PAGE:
The claim that heritage practice in Asia is Eurocentric may be well-founded, but the view that local people in Asia need to be educated by heritage practitioners and governments to properly conserve their heritage distracts from the responsibility of educating oneself about the local-popular beliefs and practices which constitute the bedrock of most people’s engagement with the material past. Written by an archaeologist who has long had one foot in the field of heritage practice and another in the academic camp of archaeology and heritage studies, Counterheritage is at once a forthright critique of current heritage practice in the Asian arena and a contribution to this project of self-education.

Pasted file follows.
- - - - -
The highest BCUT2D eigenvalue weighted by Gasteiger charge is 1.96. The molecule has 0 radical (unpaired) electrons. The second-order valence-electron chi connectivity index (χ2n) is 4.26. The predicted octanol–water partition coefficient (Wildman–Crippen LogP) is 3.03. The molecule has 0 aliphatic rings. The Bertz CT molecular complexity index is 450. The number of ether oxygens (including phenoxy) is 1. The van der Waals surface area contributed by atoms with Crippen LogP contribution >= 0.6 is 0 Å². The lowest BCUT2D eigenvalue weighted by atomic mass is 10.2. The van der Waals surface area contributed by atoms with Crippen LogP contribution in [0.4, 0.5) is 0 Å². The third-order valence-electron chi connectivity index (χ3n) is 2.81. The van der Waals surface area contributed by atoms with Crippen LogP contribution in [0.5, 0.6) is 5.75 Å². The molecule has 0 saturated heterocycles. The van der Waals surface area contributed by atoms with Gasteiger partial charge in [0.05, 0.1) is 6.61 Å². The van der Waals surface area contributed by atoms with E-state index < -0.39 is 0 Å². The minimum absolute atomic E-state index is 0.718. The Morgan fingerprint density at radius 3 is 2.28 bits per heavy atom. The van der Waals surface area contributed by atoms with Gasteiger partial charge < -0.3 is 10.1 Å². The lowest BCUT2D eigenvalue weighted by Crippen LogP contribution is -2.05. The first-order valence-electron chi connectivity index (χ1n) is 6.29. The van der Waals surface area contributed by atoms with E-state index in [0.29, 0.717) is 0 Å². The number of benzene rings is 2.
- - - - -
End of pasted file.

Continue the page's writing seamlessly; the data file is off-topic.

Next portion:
Popular religion in Asia – including popular Buddhism and Islam, folk Catholicism, and Chinese deity cults – has a constituency that accounts for a majority of Asia’s population, making its exclusion from heritage processes an issue of social justice, but more pragmatically it explains why many heritage conservation programs fail to gain local traction. This book describes how the tenets of popular religion affect building and renovation practices and describes how modernist attempts to suppress popular religion in Asia in the early and mid-twentieth century impacted religious ‘heritage.’ Author Denis Byrne argues that the campaign by archaeologists and heritage professionals against the private collecting and ‘looting’ of antiquities in Asia largely ignores the regimes of value which heritage discourse has helped erect and into which collectors and local diggers play. Focussing on the Philippines, Thailand, and Taiwan but also referencing China and other parts of Southeast Asia, richly detailed portraits are provided of the way people live with ‘old things’ and are affected by them. Narratives of the author’s fieldwork are woven into arguments built upon an extensive and penetrating reading of the historical and anthropological literature. The critical stance embodied in the title ‘counterheritage’ is balanced by the optimism of the book’s vision of a different practice of heritage, advocating a view of heritage objects as vibrant, agentic things enfolded in social practice rather than as inert and passive surfaces subject to conservation.